Vancouver Real Estate Prices Continue to Push Up - How Long Can This Last?
The prices for Vancouver housing both for re-sale and new construction continued to push up by double digit percentages in 2007 in spite of the doom and gloom seen south of the boarder. Housing starts are up for 2007 and were at the highest levels since 1994 for Vancouver . Volumes of sales were also up in the re-sale market by about 13% according to the CMHC Housing Now January 2008 report. Immigration both inter-provincial and international has also continued to provide substantial growth in Vancouver ' s population. The CMHC ' s Rental Market Report for Vancouver issued in late 2007 shows extremely low vacancy rates and increased rental rates in both purpose built and "secondary" rental markets. The secondary market actually comprises 25% more accommodation than the so called "primary" market. The secondary market is mostly comprised of apartments owned by individuals who rent them out. The CMHC report shows private condominium rental vacancy rates at 0.2% in 2007. Mortgage rates are still historically on the low side and forecast to marginally decrease over the short term. All of these statistics point to a continued strong demand for homes. There are several mitigating factors that would suggest however that we may be starting to hit the ceiling in terms of pricing and that volumes of sales will begin to fall.
The first factor and most cited over the last several years is affordability. In late 2007, Vancouver ’s affordability as measured by the CMHC (the % of household income needed to service a 25-yr amortized mortgage with 25% down) creped above the 75% mark and is the highest it has been since 1990. Most first time buyers can not afford to purchase a home – either they need higher than average down payments or higher than average incomes to be in the running.
The next factor relates to speculators. New construction and the “pre-sale” market has long been an attractive way for “investor” (read ‘flipper’) buyers to make substantial gains. By putting down between 5-20% of a purchase price, waiting 2 years and garnering price lift from between 20-40% over the two year period, many of these “investors” multiplied their down payments many time over upon the sale of their properties. What appears to be happening now is that the combination of the number of people flipping their property immediately after closing and the diminishing affordability of those properties is creating an increased number of listings and longer turn over time at freshly completed new developments. Case in point, the Tapestry building by renowned builder Concert Properties presently has over 30 active listings. The Vine in Kistilano and the Pomaria in Downtown False Creek North have now cooled down respectively to 8 and 10 active listings. By Sam Wyatt Vancouver Real Estate Agent.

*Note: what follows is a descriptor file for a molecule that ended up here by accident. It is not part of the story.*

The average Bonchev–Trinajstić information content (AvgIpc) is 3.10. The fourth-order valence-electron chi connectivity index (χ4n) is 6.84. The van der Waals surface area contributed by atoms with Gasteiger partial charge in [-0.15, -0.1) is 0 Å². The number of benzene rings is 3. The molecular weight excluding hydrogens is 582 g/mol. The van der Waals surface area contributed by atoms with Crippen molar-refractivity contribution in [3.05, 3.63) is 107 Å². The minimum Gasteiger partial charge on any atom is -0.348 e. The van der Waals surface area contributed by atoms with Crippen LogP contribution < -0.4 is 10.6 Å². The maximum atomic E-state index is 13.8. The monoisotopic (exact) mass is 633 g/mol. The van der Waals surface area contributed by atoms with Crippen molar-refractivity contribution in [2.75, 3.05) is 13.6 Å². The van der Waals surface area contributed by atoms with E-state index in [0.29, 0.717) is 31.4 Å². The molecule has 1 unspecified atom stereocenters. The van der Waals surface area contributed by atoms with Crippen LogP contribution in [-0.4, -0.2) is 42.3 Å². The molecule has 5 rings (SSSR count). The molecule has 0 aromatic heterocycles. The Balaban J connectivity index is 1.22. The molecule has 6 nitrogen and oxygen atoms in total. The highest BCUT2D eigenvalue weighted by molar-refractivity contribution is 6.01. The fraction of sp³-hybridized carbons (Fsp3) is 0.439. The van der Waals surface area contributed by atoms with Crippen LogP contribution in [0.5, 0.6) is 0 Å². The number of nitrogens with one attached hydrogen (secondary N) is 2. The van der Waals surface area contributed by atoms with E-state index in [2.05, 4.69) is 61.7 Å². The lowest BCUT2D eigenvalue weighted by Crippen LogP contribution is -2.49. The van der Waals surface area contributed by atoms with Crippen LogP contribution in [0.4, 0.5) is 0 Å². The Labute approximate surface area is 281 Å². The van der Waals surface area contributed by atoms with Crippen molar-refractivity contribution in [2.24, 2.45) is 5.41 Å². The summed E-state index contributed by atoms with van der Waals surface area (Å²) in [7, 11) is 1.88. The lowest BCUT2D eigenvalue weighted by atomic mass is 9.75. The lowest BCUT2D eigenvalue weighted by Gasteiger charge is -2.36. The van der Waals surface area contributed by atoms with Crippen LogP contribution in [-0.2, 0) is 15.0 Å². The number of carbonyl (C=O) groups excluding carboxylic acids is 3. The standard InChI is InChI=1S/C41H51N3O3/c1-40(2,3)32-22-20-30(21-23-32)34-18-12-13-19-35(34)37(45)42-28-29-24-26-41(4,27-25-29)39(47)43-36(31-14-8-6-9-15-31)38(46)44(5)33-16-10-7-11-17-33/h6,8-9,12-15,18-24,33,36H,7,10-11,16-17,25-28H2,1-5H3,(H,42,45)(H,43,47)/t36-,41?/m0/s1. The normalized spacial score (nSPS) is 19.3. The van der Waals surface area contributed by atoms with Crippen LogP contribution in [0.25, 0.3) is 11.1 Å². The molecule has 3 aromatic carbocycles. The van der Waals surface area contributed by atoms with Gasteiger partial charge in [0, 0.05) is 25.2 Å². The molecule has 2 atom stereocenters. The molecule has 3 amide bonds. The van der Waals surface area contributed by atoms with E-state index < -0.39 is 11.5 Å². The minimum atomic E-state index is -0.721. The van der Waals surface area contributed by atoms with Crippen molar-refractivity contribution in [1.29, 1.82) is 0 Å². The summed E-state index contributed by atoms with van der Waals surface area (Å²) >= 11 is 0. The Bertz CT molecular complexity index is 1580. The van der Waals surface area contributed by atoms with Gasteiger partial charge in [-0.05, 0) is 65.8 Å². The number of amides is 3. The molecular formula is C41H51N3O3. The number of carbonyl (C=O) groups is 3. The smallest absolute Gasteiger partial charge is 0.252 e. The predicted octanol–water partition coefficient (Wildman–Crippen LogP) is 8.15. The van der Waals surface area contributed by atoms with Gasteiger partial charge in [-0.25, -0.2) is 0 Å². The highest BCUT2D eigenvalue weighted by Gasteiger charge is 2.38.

The third factor is the US economy and the real and perceived threats that it poses for Vancouver ’s real estate market. The perceived threat is that the mortgage crises that spawned the downward spiralling housing markets in the United States will happen here. This is an unfounded fear. The reality is that there is an extremely small percentage of loans in Vancouver that are “B” graded or “Sub Prime”. There is a substantially lower risk here of home owners being unable to pay their mortgage and so a wholesale sell off here is far from likely. The real threat from the floundering US economy and its corresponding weak dollar is that as a whole, the US purchases the vast majority of Canadian exports and Vancouver and BC’s economy do depend on those sales. In particular, the forest sector is beginning to suffer along with the film and television industry in BC. Although these losses will likely be comparatively small in the overall picture, the cumulative long term effect of less robust sales will be a diminishing of the “Wealth Effect”. People’s sense of financial stability may be affected by the imagined risks as well as the real risks of market sell offs and job losses.
Ultimately the economic outlook for Vancouver appears to be good and we can reasonably expect the market to remain stable and strong but it seems likely that as increased listings coupled with lower sales, affordability, and the perception of lower future returns grow, that more people will choose to “play it safe” and pull their money out of speculating with presales and renovation flips. With lower certainty, we are likely to see a decreasing volume of sales and much slower price growth over the next coming years.